Gankyrin gene deletion followed by proteomic analysis: insight into the roles of Gankyrin in Tumorigenesis and Metastasis
- Equal contributors
1 National Center of Biomedical Analysis, 27 Taiping Road, Beijing, 100850, China
2 Department of Occupational Health, Third Military Medical University, 30 Gaotanyan Road, Chongqing, 400038, China
3 Department of Clinical Laboratory, No. 307 Hospital, Academy of Military Medical Sciences, Beijing, 100071, China
BMC Medical Genomics 2012, 5:36 doi:10.1186/1755-8794-5-36Published: 22 August 2012
Gankyrin was originally purified and characterized as the p28 component of the 26S proteasome, and later identified as an oncogenic protein in hepatocellular carcinomas (HCC). It has recently been found to be highly expressed in several other malignancies, and compelling evidence show gankyrin plays important roles in tumorigenesis. However, its mechanism of action remains unclear.
In order to further clarify the functions of gankyrin and better understand its molecular mechanisms, we generated a gankyrin null cell line, HCT116 gankyrin−/− , by targeted homologous recombination in human colon cancer cells, and then employed two-dimensional electrophoresis (2-DE) based proteomic approaches followed by MS identification to investigate alterations in the proteome due to the gankyrin knockout. Western blot and qRT-PCR assays were also used to examine the protein and mRNA levels of some identified proteins.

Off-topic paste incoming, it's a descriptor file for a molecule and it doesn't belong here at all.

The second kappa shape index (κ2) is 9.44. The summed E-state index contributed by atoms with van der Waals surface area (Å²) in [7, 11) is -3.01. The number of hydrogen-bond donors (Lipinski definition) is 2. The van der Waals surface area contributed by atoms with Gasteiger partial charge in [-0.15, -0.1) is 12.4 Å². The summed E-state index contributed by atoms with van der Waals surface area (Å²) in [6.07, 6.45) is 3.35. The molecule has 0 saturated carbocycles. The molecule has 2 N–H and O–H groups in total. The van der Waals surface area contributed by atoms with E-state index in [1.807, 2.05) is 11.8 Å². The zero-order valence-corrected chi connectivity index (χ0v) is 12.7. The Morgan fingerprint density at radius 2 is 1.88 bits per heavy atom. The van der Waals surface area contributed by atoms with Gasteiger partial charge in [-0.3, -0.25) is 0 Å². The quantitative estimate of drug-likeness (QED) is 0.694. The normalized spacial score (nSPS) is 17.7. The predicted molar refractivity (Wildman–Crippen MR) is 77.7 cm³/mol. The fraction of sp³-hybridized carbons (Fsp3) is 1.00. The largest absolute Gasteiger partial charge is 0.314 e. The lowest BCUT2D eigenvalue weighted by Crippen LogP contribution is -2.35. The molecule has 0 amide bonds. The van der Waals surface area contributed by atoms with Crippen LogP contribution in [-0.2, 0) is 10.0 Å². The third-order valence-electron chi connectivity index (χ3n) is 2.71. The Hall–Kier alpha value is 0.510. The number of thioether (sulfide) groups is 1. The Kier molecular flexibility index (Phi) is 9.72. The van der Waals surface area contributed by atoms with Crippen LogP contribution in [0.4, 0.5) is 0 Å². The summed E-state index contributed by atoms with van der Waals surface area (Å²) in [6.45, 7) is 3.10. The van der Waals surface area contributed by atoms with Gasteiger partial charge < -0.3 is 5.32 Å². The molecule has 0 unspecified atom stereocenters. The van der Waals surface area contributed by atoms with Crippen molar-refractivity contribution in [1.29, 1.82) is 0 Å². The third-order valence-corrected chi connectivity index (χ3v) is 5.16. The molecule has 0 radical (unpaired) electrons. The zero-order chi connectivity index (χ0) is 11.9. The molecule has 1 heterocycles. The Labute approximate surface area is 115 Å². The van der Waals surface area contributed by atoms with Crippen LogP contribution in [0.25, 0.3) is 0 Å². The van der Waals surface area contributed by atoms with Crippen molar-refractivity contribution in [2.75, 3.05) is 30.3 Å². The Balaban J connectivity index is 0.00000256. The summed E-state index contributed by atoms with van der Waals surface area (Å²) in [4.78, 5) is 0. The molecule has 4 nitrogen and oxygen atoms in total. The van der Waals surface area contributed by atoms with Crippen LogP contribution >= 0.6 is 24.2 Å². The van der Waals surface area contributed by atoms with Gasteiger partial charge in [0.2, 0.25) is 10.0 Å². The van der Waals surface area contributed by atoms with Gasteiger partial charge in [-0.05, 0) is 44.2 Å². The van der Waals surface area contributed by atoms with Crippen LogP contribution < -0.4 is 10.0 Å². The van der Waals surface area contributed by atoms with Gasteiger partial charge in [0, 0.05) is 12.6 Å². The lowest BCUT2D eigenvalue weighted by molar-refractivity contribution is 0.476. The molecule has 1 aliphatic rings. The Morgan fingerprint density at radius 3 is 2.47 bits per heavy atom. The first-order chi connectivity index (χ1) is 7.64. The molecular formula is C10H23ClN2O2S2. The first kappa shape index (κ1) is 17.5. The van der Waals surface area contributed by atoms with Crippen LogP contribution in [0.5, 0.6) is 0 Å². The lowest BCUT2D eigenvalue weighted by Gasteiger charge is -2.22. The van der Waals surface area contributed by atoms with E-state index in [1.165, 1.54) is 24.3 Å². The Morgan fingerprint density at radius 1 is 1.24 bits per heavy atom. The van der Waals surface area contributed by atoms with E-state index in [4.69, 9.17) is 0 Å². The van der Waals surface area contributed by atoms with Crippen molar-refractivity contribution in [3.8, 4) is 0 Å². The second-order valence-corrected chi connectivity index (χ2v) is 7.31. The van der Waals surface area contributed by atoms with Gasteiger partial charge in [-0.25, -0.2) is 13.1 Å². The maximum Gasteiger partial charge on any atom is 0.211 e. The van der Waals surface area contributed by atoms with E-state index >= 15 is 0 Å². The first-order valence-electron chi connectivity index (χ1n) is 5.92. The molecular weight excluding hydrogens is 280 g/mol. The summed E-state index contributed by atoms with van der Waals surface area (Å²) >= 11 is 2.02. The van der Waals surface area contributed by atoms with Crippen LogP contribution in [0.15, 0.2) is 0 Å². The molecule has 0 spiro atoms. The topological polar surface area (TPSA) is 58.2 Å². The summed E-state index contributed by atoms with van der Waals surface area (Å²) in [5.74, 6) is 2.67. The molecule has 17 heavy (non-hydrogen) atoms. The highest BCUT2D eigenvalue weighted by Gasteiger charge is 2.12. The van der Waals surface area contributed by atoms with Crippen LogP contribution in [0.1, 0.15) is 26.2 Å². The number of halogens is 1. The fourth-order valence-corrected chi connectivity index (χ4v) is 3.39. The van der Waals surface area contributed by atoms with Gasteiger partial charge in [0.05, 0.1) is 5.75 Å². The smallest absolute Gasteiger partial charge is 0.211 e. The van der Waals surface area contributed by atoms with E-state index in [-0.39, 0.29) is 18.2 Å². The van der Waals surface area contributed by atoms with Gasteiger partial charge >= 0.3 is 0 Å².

Compared with wild-type control cells, gankyrin null cells were impaired in terms of their proliferation, migration and anchorage-independent growth. A total of 21 altered proteins were identified, which included 18 proteins that had not previously been reported to be related to gankyrin. Notably, eight metastasis-related proteins were identified. Western blot analyses confirmed that the changes in three examined proteins were consistent with 2-DE gel analysis.
In summary, we have generated a useful cell tool to clarify the functions of gankyrin. Our proteomic data provide novel information to better understand the roles and underlying mechanisms by which gankyrin is involved in tumorigenesis and cancer metastasis.